John Leighton - Leighton Law
Florida has been the number three state for inadequate security claims (behind Texas and New York but ahead of California). In the 1990s, Miami was the number one city for overall crime per 1000 residents, ahead of virtually all other metropolitan areas. Broward County ranked third in the country in crime. In 2008 there was one violent crime every 4 minutes and 11 seconds in Florida.1
Negligent security cases generally involve an injury to an individual as a result of a criminal assault or robbery on a commercial premises. These frequently occur at malls, shopping centers, hotels, motels, office buildings, schools, parking lots, or parking garages. In most negligent security cases, the plaintiff who has been injured due to a criminal act brings an action against the owner, manager and/or business at the premises. These are the entities that are in control of the property where the crime occurred.
Inadequate Security Litigation on the Rise
The field of inadequate security litigation has exploded in the last two decades. Considered the “product liability case of the 1990s,” premises security cases have increased in number and value. According to a study by Liability Consultants, Inc., the average settlement in a rape security case is $600,000, and the average verdict in the same type of case is $1.75 million. The average verdict in an assault in a hotel or motel is $254,850, with 25 percent totaling $1 million or more.
These figures are sobering for businesses and landowners, and they seem to be taking notice. Enhanced security measures are visible everywhere, from security personnel to surveillance cameras. New laws are even being passed to require enhanced security measures by entire industries.
For example, in July 2010, The Cruise Vessel Security and Safety Act was signed into law, requiring new security measures on cruise ships. The act requires that cruise lines report to the FBI all crimes aboard cruise ships, and take actions to protect the crime victims. It requires cruise lines to install peep holes on all cabin doors, comply with 42-inch guard rail height requirements, and maintain an emergency sound system, among other safety measures. Shipboard medical care must also be provided for victims of sexual assault, and medical staff onboard must know how to collect forensic evidence and report crimes in international waters. Penalties for non-compliance range from stiff fines to denial of entry into the United States.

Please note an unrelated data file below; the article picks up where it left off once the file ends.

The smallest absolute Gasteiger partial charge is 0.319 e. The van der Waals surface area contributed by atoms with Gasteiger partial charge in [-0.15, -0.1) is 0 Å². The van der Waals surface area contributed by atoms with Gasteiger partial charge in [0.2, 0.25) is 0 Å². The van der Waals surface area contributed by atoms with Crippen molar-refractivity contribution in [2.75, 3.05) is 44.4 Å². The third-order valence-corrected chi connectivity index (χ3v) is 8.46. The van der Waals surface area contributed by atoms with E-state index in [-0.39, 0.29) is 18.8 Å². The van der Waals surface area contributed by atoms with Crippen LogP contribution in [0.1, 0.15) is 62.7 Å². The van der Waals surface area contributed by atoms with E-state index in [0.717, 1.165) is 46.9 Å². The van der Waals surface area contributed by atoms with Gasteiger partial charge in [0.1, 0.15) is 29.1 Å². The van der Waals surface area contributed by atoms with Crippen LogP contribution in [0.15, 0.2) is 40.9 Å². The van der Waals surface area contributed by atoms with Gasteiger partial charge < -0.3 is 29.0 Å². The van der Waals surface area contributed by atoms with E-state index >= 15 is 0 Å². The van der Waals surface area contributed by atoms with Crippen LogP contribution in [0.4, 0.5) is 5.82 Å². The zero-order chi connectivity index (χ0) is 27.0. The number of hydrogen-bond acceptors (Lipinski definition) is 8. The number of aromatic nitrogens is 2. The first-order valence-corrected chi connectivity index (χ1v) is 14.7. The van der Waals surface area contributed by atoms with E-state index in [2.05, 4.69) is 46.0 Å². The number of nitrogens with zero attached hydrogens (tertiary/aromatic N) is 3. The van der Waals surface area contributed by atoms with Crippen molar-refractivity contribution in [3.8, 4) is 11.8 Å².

Duty and Foreseeability
Inadequate premises security litigation is an outgrowth of premises liability law. Therefore, it is essential to understand the applicable law — particularly the concepts of “duty” and “foreseeability.” As in all tort cases, a duty must first be established as a threshold for liability. The nature and extent of that duty will depend on the nature of the premises, the foreseeable criminal activity on and/or near the premises, and the relationship of the parties.
A landowner breaches duty to use reasonable care by failing to make diligent searches or inspections at reasonable intervals for dangerous conditions that might be created by invitees or third parties. Boatwright v. Sunlight Foods, 592 So.2d261 (Fla. 3d DCA 1992)
The duty of care owed by a landowner to invitee with respect to protection from criminal acts is dependent upon foreseeability of such acts. Admiral’s Port Condominium Ass’n. v. Feldman, 426 So.2d 1054 (Fla. 3d DCA 1983); Medina v. 187th Street Apartments, 405 So.2d 485 (Fla. 3d DCA 1981)
Inadequate premises security cases can be difficult and expensive to litigate, yet they play a major role in creating corporate and individual deterrence, and creating an incentive for businesses to provide adequate security. It is as a consequence of this litigation that we now see security guards, better lighting, improved design and an overall security awareness that was not present 20 years ago.
1 Florida Department of Law Enforcement statistics, 2008.
By John Elliott Leighton
Leighton Law, P.A.
1401 Brickell Avenue, Suite 900
Miami, FL 33131
South Florida Legal Guide 2011 Edition